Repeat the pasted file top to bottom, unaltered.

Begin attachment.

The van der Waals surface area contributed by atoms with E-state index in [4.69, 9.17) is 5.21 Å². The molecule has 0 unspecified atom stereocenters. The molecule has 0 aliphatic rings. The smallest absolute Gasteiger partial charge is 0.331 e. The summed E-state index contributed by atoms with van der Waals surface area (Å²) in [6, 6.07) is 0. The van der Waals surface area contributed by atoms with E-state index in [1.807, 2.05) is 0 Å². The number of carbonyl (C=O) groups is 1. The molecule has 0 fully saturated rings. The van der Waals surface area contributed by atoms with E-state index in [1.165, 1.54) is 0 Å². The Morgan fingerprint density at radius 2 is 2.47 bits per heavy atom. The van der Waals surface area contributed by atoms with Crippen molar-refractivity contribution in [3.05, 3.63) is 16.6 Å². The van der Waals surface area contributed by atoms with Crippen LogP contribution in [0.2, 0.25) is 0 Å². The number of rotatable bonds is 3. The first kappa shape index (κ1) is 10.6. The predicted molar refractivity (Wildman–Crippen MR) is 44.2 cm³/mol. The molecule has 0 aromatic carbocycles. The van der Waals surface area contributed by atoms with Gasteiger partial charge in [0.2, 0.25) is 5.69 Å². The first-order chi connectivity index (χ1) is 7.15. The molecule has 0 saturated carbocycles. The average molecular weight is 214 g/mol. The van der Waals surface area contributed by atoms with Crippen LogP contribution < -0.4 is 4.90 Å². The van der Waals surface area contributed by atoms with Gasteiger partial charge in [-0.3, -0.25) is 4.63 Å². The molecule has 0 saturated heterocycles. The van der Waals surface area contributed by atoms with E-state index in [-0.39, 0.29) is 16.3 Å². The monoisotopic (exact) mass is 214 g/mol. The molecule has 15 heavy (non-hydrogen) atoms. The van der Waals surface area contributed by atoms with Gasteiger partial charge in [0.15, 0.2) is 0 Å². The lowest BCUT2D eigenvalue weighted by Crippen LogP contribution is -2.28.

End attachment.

The van der Waals surface area contributed by atoms with E-state index in [4.69, 9.17) is 5.21 Å². The molecule has 0 unspecified atom stereocenters. The molecule has 0 aliphatic rings. The smallest absolute Gasteiger partial charge is 0.331 e. The summed E-state index contributed by atoms with van der Waals surface area (Å²) in [6, 6.07) is 0. The van der Waals surface area contributed by atoms with E-state index in [1.807, 2.05) is 0 Å². The number of carbonyl (C=O) groups is 1. The molecule has 0 fully saturated rings. The van der Waals surface area contributed by atoms with E-state index in [1.165, 1.54) is 0 Å². The Morgan fingerprint density at radius 2 is 2.47 bits per heavy atom. The van der Waals surface area contributed by atoms with Crippen molar-refractivity contribution in [3.05, 3.63) is 16.6 Å². The van der Waals surface area contributed by atoms with Crippen LogP contribution in [0.2, 0.25) is 0 Å². The number of rotatable bonds is 3. The first kappa shape index (κ1) is 10.6. The predicted molar refractivity (Wildman–Crippen MR) is 44.2 cm³/mol. The molecule has 0 aromatic carbocycles. The van der Waals surface area contributed by atoms with Gasteiger partial charge in [0.2, 0.25) is 5.69 Å². The first-order chi connectivity index (χ1) is 7.15. The molecule has 0 saturated carbocycles. The average molecular weight is 214 g/mol. The van der Waals surface area contributed by atoms with Crippen LogP contribution < -0.4 is 4.90 Å². The van der Waals surface area contributed by atoms with Gasteiger partial charge in [-0.3, -0.25) is 4.63 Å². The molecule has 0 saturated heterocycles. The van der Waals surface area contributed by atoms with E-state index in [-0.39, 0.29) is 16.3 Å². The monoisotopic (exact) mass is 214 g/mol. The molecule has 15 heavy (non-hydrogen) atoms. The van der Waals surface area contributed by atoms with Gasteiger partial charge in [0.15, 0.2) is 0 Å². The lowest BCUT2D eigenvalue weighted by Crippen LogP contribution is -2.28.